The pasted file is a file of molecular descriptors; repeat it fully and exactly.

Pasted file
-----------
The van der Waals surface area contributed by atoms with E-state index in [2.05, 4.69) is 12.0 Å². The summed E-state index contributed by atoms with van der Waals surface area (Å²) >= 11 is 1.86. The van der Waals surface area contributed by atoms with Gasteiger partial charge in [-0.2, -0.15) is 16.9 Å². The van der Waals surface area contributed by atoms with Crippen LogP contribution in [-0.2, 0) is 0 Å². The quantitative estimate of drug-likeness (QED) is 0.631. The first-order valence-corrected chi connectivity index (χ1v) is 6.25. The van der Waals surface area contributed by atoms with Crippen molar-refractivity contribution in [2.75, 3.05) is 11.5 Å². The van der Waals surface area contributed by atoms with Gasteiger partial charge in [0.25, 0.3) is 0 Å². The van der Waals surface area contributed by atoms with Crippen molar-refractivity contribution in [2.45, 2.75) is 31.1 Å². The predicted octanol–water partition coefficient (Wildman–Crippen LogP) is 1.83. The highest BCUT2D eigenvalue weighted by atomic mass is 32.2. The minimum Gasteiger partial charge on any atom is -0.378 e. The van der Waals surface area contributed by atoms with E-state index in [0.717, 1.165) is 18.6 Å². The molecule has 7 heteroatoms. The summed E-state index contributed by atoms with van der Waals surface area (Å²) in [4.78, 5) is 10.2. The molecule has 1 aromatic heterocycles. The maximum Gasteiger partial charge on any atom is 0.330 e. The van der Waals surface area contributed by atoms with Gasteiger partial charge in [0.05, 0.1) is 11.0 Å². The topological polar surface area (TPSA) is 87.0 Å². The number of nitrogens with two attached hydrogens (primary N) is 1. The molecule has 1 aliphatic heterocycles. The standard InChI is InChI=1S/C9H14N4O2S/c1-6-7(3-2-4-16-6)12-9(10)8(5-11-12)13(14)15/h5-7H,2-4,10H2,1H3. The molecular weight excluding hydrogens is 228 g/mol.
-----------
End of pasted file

The van der Waals surface area contributed by atoms with E-state index in [2.05, 4.69) is 12.0 Å². The summed E-state index contributed by atoms with van der Waals surface area (Å²) >= 11 is 1.86. The van der Waals surface area contributed by atoms with Gasteiger partial charge in [-0.2, -0.15) is 16.9 Å². The van der Waals surface area contributed by atoms with Crippen LogP contribution in [-0.2, 0) is 0 Å². The quantitative estimate of drug-likeness (QED) is 0.631. The first-order valence-corrected chi connectivity index (χ1v) is 6.25. The van der Waals surface area contributed by atoms with Crippen molar-refractivity contribution in [2.75, 3.05) is 11.5 Å². The van der Waals surface area contributed by atoms with Gasteiger partial charge in [0.25, 0.3) is 0 Å². The van der Waals surface area contributed by atoms with Crippen molar-refractivity contribution in [2.45, 2.75) is 31.1 Å². The predicted octanol–water partition coefficient (Wildman–Crippen LogP) is 1.83. The highest BCUT2D eigenvalue weighted by atomic mass is 32.2. The minimum Gasteiger partial charge on any atom is -0.378 e. The van der Waals surface area contributed by atoms with E-state index in [0.717, 1.165) is 18.6 Å². The molecule has 7 heteroatoms. The summed E-state index contributed by atoms with van der Waals surface area (Å²) in [4.78, 5) is 10.2. The molecule has 1 aromatic heterocycles. The maximum Gasteiger partial charge on any atom is 0.330 e. The van der Waals surface area contributed by atoms with Gasteiger partial charge in [0.05, 0.1) is 11.0 Å². The topological polar surface area (TPSA) is 87.0 Å². The number of nitrogens with two attached hydrogens (primary N) is 1. The molecule has 1 aliphatic heterocycles. The standard InChI is InChI=1S/C9H14N4O2S/c1-6-7(3-2-4-16-6)12-9(10)8(5-11-12)13(14)15/h5-7H,2-4,10H2,1H3. The molecular weight excluding hydrogens is 228 g/mol.